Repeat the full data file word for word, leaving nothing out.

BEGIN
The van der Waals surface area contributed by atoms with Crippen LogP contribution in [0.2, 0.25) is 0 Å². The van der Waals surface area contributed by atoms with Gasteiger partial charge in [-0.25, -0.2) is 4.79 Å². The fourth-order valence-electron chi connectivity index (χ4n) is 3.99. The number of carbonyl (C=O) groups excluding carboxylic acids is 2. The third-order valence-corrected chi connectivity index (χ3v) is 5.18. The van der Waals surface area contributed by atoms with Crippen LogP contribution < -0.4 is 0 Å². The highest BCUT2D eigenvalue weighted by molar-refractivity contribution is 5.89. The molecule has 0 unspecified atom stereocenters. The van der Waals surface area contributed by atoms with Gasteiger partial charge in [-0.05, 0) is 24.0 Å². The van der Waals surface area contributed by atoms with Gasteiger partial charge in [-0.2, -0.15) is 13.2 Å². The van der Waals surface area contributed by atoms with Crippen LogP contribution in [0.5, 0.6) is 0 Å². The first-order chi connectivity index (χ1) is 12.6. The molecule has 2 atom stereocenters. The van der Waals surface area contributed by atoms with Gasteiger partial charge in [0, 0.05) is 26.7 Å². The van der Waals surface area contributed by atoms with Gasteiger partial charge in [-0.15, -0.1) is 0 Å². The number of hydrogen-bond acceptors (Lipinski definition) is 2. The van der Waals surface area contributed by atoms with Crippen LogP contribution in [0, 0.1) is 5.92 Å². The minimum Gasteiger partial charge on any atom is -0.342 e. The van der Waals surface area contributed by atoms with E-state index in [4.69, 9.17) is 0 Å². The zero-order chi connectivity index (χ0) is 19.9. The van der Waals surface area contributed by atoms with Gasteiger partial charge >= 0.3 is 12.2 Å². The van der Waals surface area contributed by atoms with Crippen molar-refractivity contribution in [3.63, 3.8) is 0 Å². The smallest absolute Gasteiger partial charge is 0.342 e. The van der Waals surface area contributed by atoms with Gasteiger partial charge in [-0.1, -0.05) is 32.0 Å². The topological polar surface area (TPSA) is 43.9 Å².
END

The van der Waals surface area contributed by atoms with Crippen LogP contribution in [0.2, 0.25) is 0 Å². The van der Waals surface area contributed by atoms with Gasteiger partial charge in [-0.25, -0.2) is 4.79 Å². The fourth-order valence-electron chi connectivity index (χ4n) is 3.99. The number of carbonyl (C=O) groups excluding carboxylic acids is 2. The third-order valence-corrected chi connectivity index (χ3v) is 5.18. The van der Waals surface area contributed by atoms with Crippen LogP contribution < -0.4 is 0 Å². The highest BCUT2D eigenvalue weighted by molar-refractivity contribution is 5.89. The molecule has 0 unspecified atom stereocenters. The van der Waals surface area contributed by atoms with Gasteiger partial charge in [-0.05, 0) is 24.0 Å². The van der Waals surface area contributed by atoms with Gasteiger partial charge in [-0.2, -0.15) is 13.2 Å². The van der Waals surface area contributed by atoms with Crippen LogP contribution in [0.5, 0.6) is 0 Å². The first-order chi connectivity index (χ1) is 12.6. The molecule has 2 atom stereocenters. The van der Waals surface area contributed by atoms with Gasteiger partial charge in [0, 0.05) is 26.7 Å². The van der Waals surface area contributed by atoms with Gasteiger partial charge in [-0.15, -0.1) is 0 Å². The number of hydrogen-bond acceptors (Lipinski definition) is 2. The van der Waals surface area contributed by atoms with Crippen LogP contribution in [0, 0.1) is 5.92 Å². The minimum Gasteiger partial charge on any atom is -0.342 e. The van der Waals surface area contributed by atoms with E-state index in [4.69, 9.17) is 0 Å². The zero-order chi connectivity index (χ0) is 19.9. The van der Waals surface area contributed by atoms with Gasteiger partial charge >= 0.3 is 12.2 Å². The van der Waals surface area contributed by atoms with Crippen molar-refractivity contribution in [3.63, 3.8) is 0 Å². The smallest absolute Gasteiger partial charge is 0.342 e. The van der Waals surface area contributed by atoms with Gasteiger partial charge in [-0.1, -0.05) is 32.0 Å². The topological polar surface area (TPSA) is 43.9 Å².